Lynnfield die is not very different from Bloomfield. True, these processors are mad with the same manufacturing process and their major units are the same. Therefore, it would be strange if the overclocking potential of the freshly announced LGA1156 processors could be very different from that of LGA1366 CPUs. Nevertheless, to check out this hypothesis we performed a number of overclocking experiments of the Core i7-870 and Core i5-750 processors.
The tests were performed on a Gigabyte GA-P55-UD6 platform. The CPU was cooled with Thermalright MUX-120 solution with traditionally curved base plate and Enermax Magma UCMA12 fan (1500 RPM). System stability under load was tested using LinX 0.6.3 utility.
There is only one way to overclock LGA1156 processors: by raising the BCLK clock generator frequency. This is when the Uncore frequency increases together with the CPU core clock. However, there is nothing you can do about it, because Lynnfield processors have not only a locked clock frequency multiplier but also a locked multiplier for the Uncore frequency. The memory frequency increases together with BCLK, but luckily its multipliers can be lowered.
When we tried to overclock Core i7-870 processor we managed to achieve full stability at 4.07 GHz.
To achieve this result we had to increase the processor core voltage to 1.4 V, which is a relatively safe level for Lynnfield, provided there is proper cooling. However, in our case CPU core temperature reached 93 °C. And although it is a really high temperature, the CPU remained absolutely stable and didn’t overheat. So, CPUs from Core i7-800 family can really work at 4 GHz frequency with air cooling, just like their elder brothers from the Core i7-900 series.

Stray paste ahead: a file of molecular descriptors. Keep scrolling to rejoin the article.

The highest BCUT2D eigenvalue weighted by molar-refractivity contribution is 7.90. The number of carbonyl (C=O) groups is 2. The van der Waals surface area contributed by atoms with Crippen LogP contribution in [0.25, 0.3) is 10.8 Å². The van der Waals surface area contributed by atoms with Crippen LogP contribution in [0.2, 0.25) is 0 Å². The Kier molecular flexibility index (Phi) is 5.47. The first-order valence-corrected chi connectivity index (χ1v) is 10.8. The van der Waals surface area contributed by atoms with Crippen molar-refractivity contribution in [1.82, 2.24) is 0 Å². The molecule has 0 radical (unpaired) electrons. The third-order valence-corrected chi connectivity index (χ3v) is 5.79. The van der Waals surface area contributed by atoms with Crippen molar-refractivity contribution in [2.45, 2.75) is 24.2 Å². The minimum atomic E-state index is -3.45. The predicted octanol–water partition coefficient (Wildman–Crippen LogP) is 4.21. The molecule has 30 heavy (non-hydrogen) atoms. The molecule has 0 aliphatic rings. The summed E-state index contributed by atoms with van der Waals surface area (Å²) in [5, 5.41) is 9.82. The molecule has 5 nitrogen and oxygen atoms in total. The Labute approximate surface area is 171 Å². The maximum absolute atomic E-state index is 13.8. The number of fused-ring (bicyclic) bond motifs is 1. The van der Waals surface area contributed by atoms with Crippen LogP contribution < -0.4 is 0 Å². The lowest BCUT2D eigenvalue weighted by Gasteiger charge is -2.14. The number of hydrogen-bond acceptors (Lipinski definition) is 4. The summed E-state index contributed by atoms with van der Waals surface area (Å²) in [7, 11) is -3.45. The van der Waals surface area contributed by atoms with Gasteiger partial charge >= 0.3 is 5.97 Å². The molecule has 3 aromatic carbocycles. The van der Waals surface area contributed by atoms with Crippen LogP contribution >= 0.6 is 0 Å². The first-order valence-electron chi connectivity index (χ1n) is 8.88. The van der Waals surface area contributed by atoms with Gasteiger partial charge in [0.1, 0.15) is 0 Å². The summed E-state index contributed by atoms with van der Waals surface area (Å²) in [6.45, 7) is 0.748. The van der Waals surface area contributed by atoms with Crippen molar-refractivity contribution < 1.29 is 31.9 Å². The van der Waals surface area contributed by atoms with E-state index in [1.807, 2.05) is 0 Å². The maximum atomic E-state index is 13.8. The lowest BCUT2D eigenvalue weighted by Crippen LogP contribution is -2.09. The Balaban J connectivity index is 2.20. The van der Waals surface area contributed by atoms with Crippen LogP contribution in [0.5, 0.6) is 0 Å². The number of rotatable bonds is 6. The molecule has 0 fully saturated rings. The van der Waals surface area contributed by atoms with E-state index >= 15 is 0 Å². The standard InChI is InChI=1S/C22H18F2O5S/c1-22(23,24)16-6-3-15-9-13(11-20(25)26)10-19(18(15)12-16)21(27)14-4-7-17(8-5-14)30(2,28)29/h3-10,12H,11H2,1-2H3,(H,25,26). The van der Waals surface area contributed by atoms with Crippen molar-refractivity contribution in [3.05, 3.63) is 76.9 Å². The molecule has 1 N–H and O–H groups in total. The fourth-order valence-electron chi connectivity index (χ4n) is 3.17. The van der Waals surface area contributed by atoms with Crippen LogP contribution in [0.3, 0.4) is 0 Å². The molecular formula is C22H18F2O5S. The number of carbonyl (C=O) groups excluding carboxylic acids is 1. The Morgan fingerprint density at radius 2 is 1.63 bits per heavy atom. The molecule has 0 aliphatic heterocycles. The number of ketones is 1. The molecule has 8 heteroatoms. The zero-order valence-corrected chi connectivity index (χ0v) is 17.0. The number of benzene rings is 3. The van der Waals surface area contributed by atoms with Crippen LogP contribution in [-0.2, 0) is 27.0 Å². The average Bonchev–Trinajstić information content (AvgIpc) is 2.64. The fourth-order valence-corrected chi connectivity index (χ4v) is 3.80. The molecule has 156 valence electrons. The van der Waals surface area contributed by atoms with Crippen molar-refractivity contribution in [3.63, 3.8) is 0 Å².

The second part of our experiments dealt with Core i5-750 processor. This CPU doesn’t support Hyper-Threading technology, which leads to its lower temperature under full load. We hope that this peculiarity of the Core i5 will make its overclocking more successful. However, on the other hand, Core i5-750 has a lower clock multiplier, which requires increasing the BCLK frequency during overclocking to higher levels. Luckily, the maximum BCLK frequency of 210-215 MHz that we saw on typical LGA1366 platforms, can be easily surpassed on LGA1156 platforms.
However, we didn’t have to increase the BCLK frequency beyond 210 MHz. Our Core i5-750 sample could work stably only at 4.1 GHz, which only needs 205 MHz BCLK.
The core voltage was increased to 1.4 V, but the temperature of the overclocked processors didn’t exceed 81 °C. So, it appears that despite relatively small difference between the overclocking results of Core i7-870 and Core i5-750, the temperature of a processor without Hyper-Threading support is actually way lower under maximum load. And it means that during overclocking experiments with Core i5-750 we can also use relatively inexpensive cooling systems.
I have to say that we performed our overclocking experiments with dynamic multiplier adjustment via Turbo Mode disabled. However, I have to admit that overclocking with enabled Turbo Mode is pretty interesting, too. It is quite possible that in case of low computational load on the CPU, its frequency may be increased higher than we managed to achieve today. Therefore, very soon we are going to publish a new article where we will discuss in greater detail all aspects of LGA1156 processors overclocking.